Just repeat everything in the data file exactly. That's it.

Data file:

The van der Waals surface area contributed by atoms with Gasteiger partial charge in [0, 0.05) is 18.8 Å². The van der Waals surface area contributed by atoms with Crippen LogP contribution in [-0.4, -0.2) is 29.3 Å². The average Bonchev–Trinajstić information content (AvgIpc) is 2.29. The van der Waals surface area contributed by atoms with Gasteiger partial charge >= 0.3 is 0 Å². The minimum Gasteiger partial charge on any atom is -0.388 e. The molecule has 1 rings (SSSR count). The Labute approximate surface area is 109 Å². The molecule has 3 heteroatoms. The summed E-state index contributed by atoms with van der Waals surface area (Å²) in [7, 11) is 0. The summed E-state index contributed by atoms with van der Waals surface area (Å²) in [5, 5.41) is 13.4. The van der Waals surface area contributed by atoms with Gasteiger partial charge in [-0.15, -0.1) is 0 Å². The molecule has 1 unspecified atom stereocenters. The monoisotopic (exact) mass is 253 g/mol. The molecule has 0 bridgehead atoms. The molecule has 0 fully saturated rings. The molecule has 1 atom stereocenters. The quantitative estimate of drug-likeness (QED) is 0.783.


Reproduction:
The van der Waals surface area contributed by atoms with Gasteiger partial charge in [0, 0.05) is 18.8 Å². The van der Waals surface area contributed by atoms with Crippen LogP contribution in [-0.4, -0.2) is 29.3 Å². The average Bonchev–Trinajstić information content (AvgIpc) is 2.29. The van der Waals surface area contributed by atoms with Gasteiger partial charge >= 0.3 is 0 Å². The minimum Gasteiger partial charge on any atom is -0.388 e. The molecule has 1 rings (SSSR count). The Labute approximate surface area is 109 Å². The molecule has 3 heteroatoms. The summed E-state index contributed by atoms with van der Waals surface area (Å²) in [7, 11) is 0. The summed E-state index contributed by atoms with van der Waals surface area (Å²) in [5, 5.41) is 13.4. The van der Waals surface area contributed by atoms with Gasteiger partial charge in [-0.15, -0.1) is 0 Å². The molecule has 1 unspecified atom stereocenters. The monoisotopic (exact) mass is 253 g/mol. The molecule has 0 bridgehead atoms. The molecule has 0 fully saturated rings. The molecule has 1 atom stereocenters. The quantitative estimate of drug-likeness (QED) is 0.783.